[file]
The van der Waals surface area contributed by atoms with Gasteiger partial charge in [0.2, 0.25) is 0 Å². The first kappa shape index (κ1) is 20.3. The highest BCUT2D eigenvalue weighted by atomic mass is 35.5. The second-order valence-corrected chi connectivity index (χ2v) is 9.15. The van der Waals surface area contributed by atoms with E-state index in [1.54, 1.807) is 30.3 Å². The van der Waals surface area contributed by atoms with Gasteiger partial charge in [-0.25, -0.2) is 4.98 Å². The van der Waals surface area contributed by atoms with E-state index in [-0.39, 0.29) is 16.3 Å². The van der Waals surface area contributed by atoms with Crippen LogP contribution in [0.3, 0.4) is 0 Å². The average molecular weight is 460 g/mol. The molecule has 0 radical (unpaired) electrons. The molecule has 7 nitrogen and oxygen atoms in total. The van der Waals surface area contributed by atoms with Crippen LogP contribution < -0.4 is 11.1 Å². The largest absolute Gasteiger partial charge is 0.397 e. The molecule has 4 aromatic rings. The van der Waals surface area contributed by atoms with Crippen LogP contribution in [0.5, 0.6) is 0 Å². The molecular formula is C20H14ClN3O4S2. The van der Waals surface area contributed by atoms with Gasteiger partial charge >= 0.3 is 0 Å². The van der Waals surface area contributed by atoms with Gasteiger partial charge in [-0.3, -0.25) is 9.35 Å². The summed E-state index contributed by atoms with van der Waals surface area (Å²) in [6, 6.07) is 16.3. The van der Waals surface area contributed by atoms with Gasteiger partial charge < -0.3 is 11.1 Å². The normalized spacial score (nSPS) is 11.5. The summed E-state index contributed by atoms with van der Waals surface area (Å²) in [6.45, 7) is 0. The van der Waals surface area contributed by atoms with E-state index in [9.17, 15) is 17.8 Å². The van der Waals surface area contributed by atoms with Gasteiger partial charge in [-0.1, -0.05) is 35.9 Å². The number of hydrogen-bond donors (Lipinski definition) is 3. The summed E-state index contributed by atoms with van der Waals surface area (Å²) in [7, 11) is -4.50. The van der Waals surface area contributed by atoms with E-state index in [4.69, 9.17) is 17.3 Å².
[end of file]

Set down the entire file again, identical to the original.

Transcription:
The van der Waals surface area contributed by atoms with Gasteiger partial charge in [0.2, 0.25) is 0 Å². The first kappa shape index (κ1) is 20.3. The highest BCUT2D eigenvalue weighted by atomic mass is 35.5. The second-order valence-corrected chi connectivity index (χ2v) is 9.15. The van der Waals surface area contributed by atoms with E-state index in [1.54, 1.807) is 30.3 Å². The van der Waals surface area contributed by atoms with Gasteiger partial charge in [-0.25, -0.2) is 4.98 Å². The van der Waals surface area contributed by atoms with E-state index in [-0.39, 0.29) is 16.3 Å². The van der Waals surface area contributed by atoms with Crippen LogP contribution in [0.3, 0.4) is 0 Å². The average molecular weight is 460 g/mol. The molecule has 0 radical (unpaired) electrons. The molecule has 7 nitrogen and oxygen atoms in total. The van der Waals surface area contributed by atoms with Crippen LogP contribution < -0.4 is 11.1 Å². The largest absolute Gasteiger partial charge is 0.397 e. The molecule has 4 aromatic rings. The van der Waals surface area contributed by atoms with Crippen LogP contribution in [0.5, 0.6) is 0 Å². The molecular formula is C20H14ClN3O4S2. The van der Waals surface area contributed by atoms with Gasteiger partial charge >= 0.3 is 0 Å². The van der Waals surface area contributed by atoms with Gasteiger partial charge in [-0.3, -0.25) is 9.35 Å². The summed E-state index contributed by atoms with van der Waals surface area (Å²) in [6, 6.07) is 16.3. The van der Waals surface area contributed by atoms with Gasteiger partial charge < -0.3 is 11.1 Å². The normalized spacial score (nSPS) is 11.5. The summed E-state index contributed by atoms with van der Waals surface area (Å²) in [6.45, 7) is 0. The van der Waals surface area contributed by atoms with E-state index in [9.17, 15) is 17.8 Å². The van der Waals surface area contributed by atoms with Gasteiger partial charge in [-0.1, -0.05) is 35.9 Å². The number of hydrogen-bond donors (Lipinski definition) is 3. The summed E-state index contributed by atoms with van der Waals surface area (Å²) in [7, 11) is -4.50. The van der Waals surface area contributed by atoms with E-state index in [4.69, 9.17) is 17.3 Å².